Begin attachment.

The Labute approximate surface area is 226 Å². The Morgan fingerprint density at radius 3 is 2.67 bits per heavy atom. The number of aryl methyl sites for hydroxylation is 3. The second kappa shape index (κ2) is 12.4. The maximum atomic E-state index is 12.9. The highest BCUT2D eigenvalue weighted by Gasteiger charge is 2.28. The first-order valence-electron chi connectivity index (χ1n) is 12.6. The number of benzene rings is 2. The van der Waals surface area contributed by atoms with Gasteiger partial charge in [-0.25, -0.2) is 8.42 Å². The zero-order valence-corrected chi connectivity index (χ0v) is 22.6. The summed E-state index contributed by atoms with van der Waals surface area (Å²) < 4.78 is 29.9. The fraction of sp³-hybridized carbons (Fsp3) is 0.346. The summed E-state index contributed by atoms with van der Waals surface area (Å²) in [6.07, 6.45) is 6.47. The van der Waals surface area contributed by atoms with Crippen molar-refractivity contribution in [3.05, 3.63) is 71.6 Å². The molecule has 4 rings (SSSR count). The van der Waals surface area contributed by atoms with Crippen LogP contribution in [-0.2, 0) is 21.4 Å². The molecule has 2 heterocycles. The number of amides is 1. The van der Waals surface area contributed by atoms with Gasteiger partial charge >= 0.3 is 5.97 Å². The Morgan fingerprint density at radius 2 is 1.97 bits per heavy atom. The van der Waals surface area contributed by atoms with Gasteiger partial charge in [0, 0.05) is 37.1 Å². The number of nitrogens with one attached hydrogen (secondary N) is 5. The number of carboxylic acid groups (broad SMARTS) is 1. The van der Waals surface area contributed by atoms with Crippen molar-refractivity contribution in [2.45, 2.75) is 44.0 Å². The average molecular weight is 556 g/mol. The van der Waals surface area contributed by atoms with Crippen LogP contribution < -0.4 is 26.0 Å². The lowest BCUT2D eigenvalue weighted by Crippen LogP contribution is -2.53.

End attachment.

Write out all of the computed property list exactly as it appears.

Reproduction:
The Labute approximate surface area is 226 Å². The Morgan fingerprint density at radius 3 is 2.67 bits per heavy atom. The number of aryl methyl sites for hydroxylation is 3. The second kappa shape index (κ2) is 12.4. The maximum atomic E-state index is 12.9. The highest BCUT2D eigenvalue weighted by Gasteiger charge is 2.28. The first-order valence-electron chi connectivity index (χ1n) is 12.6. The number of benzene rings is 2. The van der Waals surface area contributed by atoms with Gasteiger partial charge in [-0.25, -0.2) is 8.42 Å². The zero-order valence-corrected chi connectivity index (χ0v) is 22.6. The summed E-state index contributed by atoms with van der Waals surface area (Å²) < 4.78 is 29.9. The fraction of sp³-hybridized carbons (Fsp3) is 0.346. The summed E-state index contributed by atoms with van der Waals surface area (Å²) in [6.07, 6.45) is 6.47. The van der Waals surface area contributed by atoms with Crippen molar-refractivity contribution in [3.05, 3.63) is 71.6 Å². The molecule has 4 rings (SSSR count). The van der Waals surface area contributed by atoms with Crippen LogP contribution in [-0.2, 0) is 21.4 Å². The molecule has 2 heterocycles. The number of amides is 1. The van der Waals surface area contributed by atoms with Gasteiger partial charge >= 0.3 is 5.97 Å². The Morgan fingerprint density at radius 2 is 1.97 bits per heavy atom. The van der Waals surface area contributed by atoms with Gasteiger partial charge in [0, 0.05) is 37.1 Å². The number of nitrogens with one attached hydrogen (secondary N) is 5. The number of carboxylic acid groups (broad SMARTS) is 1. The van der Waals surface area contributed by atoms with Crippen molar-refractivity contribution in [2.45, 2.75) is 44.0 Å². The average molecular weight is 556 g/mol. The van der Waals surface area contributed by atoms with Crippen LogP contribution < -0.4 is 26.0 Å². The lowest BCUT2D eigenvalue weighted by Crippen LogP contribution is -2.53.